Let’s Go Fly A Kite

Submitted by Christi

This beautiful spring day with its gorgeous blue sky and soft Southern breeze was screaming for us to get out and enjoy, so . . . we did. We grabbed our kite and string and headed out to the Mississippi river levee area in New Orleans called “The Fly” which is located at the river end of Audubon Park and enjoyed a lovely afternoon.

Getting the kite ready to fly.

Getting the kite ready to fly.

Up, up and away . . .

kite above the trees

High into the sky!

kite flying

Higher and higher . . .

kite flying

With my fist holding tight, to the string of my kite 🙂

kite flying

A day that just made me smile . . . so, I wanted to share it with you!

Outdoor Wedenesday

Outdoor Wednesday with A Southern Daydreamer

Spring on the Porch

Submitted by Christi

The weather in New Orleans tends to be mild, year-round. However, this past winter brought many cool/cold days (though no frost or freezing – it’s all relative). Now that Spring is officially here, it is wonderful to get outside and enjoy the front porch.

We spend so much time on the porch that I am constantly changing up the look for the newest season. You may remember how it looked during the Carnival season:

mardi gras porch
A purple cloth and Mardi Gras beads adorned the table and the columns were adorned with purple, green and gold bows and ribbons.

Here is the Spring look:

Gardenia on the porch

A new look on the swing and table: Read more…

City of the Dead

Submitted by Cindy

As Easter approaches our thoughts turn to loved ones who are no longer with us.  I made a trip recently to Metairie Cemetery, where my family is buried, to place flowers on the tombs.  While newer than a number of the city’s cemeteries, it is one of the largest and most historic.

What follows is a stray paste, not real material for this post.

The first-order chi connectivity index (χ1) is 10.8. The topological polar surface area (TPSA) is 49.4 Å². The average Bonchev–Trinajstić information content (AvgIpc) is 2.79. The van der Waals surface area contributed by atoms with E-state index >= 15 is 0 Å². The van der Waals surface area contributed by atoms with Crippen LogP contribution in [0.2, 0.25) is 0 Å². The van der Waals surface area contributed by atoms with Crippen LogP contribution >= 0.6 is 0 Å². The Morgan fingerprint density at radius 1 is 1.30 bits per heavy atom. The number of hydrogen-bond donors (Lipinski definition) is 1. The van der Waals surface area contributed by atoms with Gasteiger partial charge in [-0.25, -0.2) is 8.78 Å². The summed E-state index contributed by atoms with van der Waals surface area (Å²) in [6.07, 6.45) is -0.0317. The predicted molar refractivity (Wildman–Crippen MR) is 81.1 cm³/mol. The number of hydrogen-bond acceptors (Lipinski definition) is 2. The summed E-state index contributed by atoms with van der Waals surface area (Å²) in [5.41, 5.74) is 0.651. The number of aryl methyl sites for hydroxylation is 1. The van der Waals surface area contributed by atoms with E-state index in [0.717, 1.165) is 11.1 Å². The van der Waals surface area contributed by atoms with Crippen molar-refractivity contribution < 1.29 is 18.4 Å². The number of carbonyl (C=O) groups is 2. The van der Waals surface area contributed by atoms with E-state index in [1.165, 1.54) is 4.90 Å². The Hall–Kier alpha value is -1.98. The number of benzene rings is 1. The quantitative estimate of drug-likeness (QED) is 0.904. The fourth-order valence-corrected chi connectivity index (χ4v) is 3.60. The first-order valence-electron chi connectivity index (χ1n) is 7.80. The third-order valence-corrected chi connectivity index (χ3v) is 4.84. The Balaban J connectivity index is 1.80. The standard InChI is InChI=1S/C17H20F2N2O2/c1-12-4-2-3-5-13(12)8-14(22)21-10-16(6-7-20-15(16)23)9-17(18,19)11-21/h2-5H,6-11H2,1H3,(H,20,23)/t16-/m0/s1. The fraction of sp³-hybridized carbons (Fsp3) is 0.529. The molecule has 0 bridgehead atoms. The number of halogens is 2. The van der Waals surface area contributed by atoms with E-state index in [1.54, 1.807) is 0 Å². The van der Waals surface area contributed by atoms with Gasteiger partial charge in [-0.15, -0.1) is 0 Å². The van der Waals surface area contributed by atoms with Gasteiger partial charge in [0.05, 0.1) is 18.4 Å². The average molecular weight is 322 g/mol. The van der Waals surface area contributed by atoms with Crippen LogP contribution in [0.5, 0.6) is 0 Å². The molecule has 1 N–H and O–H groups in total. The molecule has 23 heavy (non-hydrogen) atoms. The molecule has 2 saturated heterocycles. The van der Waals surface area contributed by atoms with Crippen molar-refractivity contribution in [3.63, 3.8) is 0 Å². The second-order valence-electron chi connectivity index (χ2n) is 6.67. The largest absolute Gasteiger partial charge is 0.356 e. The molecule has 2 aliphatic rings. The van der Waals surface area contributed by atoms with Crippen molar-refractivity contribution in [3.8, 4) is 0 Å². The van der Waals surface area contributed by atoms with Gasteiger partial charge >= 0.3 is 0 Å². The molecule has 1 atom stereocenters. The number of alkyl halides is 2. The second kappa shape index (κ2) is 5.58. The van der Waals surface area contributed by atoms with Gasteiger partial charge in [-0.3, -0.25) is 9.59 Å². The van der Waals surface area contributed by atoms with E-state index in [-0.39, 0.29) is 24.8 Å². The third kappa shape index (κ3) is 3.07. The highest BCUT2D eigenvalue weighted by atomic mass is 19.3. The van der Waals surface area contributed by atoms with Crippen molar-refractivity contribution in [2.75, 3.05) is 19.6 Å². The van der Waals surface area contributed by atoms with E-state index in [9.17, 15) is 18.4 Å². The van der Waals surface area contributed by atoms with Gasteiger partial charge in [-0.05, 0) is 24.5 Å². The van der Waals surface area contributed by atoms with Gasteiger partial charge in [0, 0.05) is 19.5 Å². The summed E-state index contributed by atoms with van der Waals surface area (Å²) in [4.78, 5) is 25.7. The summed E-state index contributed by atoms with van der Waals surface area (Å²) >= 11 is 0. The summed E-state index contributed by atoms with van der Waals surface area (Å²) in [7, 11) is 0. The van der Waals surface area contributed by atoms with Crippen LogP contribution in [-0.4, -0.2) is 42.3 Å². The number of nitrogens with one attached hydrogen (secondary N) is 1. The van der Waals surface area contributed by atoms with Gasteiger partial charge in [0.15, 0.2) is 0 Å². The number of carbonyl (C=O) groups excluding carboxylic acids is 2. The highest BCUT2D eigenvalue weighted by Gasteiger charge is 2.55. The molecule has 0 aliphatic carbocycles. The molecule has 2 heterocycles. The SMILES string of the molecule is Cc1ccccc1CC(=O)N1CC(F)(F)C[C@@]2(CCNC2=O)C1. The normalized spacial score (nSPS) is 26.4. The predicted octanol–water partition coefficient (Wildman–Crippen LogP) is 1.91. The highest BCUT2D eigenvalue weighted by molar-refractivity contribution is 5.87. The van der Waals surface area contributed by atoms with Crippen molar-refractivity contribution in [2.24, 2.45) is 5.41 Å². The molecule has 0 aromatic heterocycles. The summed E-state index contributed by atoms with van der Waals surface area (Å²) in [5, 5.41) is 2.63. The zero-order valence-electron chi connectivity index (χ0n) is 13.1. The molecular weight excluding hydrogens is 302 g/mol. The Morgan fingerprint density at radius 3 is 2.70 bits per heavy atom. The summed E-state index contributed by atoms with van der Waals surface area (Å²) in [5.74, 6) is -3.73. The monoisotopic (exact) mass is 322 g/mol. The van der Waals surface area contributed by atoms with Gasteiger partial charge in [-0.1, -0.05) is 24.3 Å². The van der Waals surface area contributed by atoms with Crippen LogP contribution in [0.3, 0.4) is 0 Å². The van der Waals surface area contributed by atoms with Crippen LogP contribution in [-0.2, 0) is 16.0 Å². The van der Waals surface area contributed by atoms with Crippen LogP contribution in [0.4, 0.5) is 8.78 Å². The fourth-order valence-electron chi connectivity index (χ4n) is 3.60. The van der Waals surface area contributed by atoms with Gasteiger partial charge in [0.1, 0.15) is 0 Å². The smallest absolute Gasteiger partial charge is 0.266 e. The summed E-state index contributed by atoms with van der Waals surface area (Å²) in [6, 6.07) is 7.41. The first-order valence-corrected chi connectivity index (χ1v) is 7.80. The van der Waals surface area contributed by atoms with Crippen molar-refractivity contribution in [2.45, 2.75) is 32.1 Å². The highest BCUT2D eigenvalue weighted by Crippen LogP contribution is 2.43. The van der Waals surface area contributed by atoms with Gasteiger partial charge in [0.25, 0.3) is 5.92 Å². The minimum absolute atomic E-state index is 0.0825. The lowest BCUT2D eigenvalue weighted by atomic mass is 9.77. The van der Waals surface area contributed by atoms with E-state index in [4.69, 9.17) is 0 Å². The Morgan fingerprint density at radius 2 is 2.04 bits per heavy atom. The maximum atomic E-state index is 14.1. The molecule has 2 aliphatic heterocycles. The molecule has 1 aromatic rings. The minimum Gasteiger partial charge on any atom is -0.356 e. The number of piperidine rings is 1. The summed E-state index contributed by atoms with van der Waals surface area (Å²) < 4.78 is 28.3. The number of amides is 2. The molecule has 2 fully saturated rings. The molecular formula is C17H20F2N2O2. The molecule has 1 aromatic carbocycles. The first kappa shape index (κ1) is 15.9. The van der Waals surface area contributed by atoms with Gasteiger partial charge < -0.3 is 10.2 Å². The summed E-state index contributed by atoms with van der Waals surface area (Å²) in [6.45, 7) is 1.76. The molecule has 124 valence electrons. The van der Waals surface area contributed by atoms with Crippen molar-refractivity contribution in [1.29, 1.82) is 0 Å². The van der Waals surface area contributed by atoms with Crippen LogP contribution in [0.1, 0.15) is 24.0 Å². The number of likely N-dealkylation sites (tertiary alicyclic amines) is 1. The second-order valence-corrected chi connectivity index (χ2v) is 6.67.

View - Metairie Cemetery

It was previously the site of a horse racing track, Metairie Race Course, founded in 1838.  During the Civil War it was used as Confederate Camp Moore.  The track went bankrupt during reconstruction, and the site was chartered as a cemetery in 1872, with its design influenced by the oval layout.  In 1991 it was placed on the National Register of Historic Places.

The cemetery is the resting place of over 9,000 people, including 9 Louisiana governors, 7 New Orleans mayors, 49 kings of Carnival, and 3 Confederate generals.  With the largest collection of elaborate marble tombs and funeral statuary in the city, the artistry alone is well worth a trip.

Confederate monument

Read more…

Fish on Friday

Submitted by Cindy

New Orleans is a very Catholic city.  I’m not Catholic, but I heartily endorse one of the faith’s tenets – the “sacrifice” of eating seafood as opposed to meat.  On a recent Friday during Lent, I decided to honor the occasion by featuring Louisiana specialties from the sea.

For starters, we had Crawfish Bisque.  I have to confess that it wasn’t my creation – it was stashed in the infamous freezer after a catered party I hosted.  The main course was Trout Pecan accompanied by a rice pilaf.  My husband caught the trout while on a male bonding office outing, and it arrived home cleaned and filleted.  (Any time, dear!)  The dessert was a praline parfait.


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Rock ‘n’ Roll Marathon

Submitted by Cindy

On a recent Sunday morning 16,000 runners from all 50 states and 23 foreign countries took to the New Orleans streets.  My running days are over, but I can’t resist going to cheer them on, and sympathize with their pain.  It was a perfect, cool winter day, with the sun peeking over the oak trees as the runners filled both sides of St. Charles Avenue.